Emergency Transit Centre. In May 2008, the UN High Commissioner for Refugees (UNHCR), the International Organisation for Migration (IOM), and the Romanian government signed a Tri-Partite Agreement (TPA) to establish an Emergency Transit Centre (ETC) in Timisoara. According to UNHCR, the ETC has two distinct operations: (1) it operates as a semi-secure accommodation centre for UNHCR-recognized refugees who require “temporary evacuation” from their first countries of asylum and are “in urgent need of international protection” while awaiting “onward resettlement”; (2) it operates as a non-secure reception centre for asylum seekers being processed under Romanian national law (Li Rosi 2010a).
Refugees assigned to the ETC provide their consent to conditions at the ETC facility before entering the country and are issued with temporary identity documents by the Romanian Ministry of Home Affairs and Administrative Reform (MIRA) allowing them to stay in Romania for up to six months (UNHCR et al. 2009, p.3, 5, 15). Up to 200 refugees can be accommodated at the facility and administrative limitations are placed on their freedom of movement. According to UNHCR, “Refugees accommodated on the grounds of the TPA may only leave the centre accompanied by authorized UNHCR, IOM, or UNHCR implementing partner NGO staff” (Li Rosi 2010a). This form of custody is coded by the Global Detention Project as semi-secure. However, UNHCR contends that this facility should not be considered a “detention centre,” despite the limitations on individual freedom. According to UNHCR, “A deprivation of liberty underlines the concept of lack of will, autonomy, or a lack of freedom of choice. Refugees evacuated to the ETC had freely expressed their free will prior to arrival to Romania by deciding to sign a Consent Form, which specified the main modalities of their stay in the Timisoara ETC” (Li Rosi 2010a).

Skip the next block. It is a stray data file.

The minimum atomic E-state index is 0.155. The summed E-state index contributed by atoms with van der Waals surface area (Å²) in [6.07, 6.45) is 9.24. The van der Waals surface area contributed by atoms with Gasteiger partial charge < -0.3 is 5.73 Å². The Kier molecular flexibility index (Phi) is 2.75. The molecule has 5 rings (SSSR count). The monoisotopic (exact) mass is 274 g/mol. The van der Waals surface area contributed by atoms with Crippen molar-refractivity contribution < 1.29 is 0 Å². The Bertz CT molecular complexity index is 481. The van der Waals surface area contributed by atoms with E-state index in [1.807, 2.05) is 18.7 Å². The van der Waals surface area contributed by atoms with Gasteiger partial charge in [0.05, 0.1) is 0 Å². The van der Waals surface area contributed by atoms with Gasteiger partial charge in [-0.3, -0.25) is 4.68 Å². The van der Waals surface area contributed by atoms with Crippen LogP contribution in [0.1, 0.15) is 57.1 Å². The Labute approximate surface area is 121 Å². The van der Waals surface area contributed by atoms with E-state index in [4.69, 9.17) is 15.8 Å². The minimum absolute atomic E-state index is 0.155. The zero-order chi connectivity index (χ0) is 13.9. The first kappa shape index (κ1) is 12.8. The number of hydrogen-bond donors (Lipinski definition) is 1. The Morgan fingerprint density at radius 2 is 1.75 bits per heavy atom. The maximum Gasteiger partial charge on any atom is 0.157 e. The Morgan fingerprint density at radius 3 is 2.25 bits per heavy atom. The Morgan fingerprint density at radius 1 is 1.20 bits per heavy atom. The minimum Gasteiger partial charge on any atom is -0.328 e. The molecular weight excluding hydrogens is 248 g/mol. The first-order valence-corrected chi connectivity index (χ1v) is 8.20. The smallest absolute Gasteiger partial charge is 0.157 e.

The ETC is jointly managed by the three signatories of the TPA (Li Rosi 2010b). UNCHR identifies persons in need of evacuation, provides them with refugee status, secures their onward resettlement and, together with implementing local NGO partner Generatie Tanara, provides food and domestic items, psycho-social support, education, recreational activities, language training, and medical care. IOM handles the transportation of refugees to and from Romania, conducts health screenings on arrival and prior to final departure, and provides cultural orientation programmes. The government of Romania provides security and maintains order at the facility, issues refugees with identity documents, and approves each new UNHCR refugee before he/she can enter the country (UNHCR et al. 2009, p.8).
Facts & Figures
Romania maintains two dedicated immigration detention facilities as well as six secure transit accommodation centres for asylum seekers.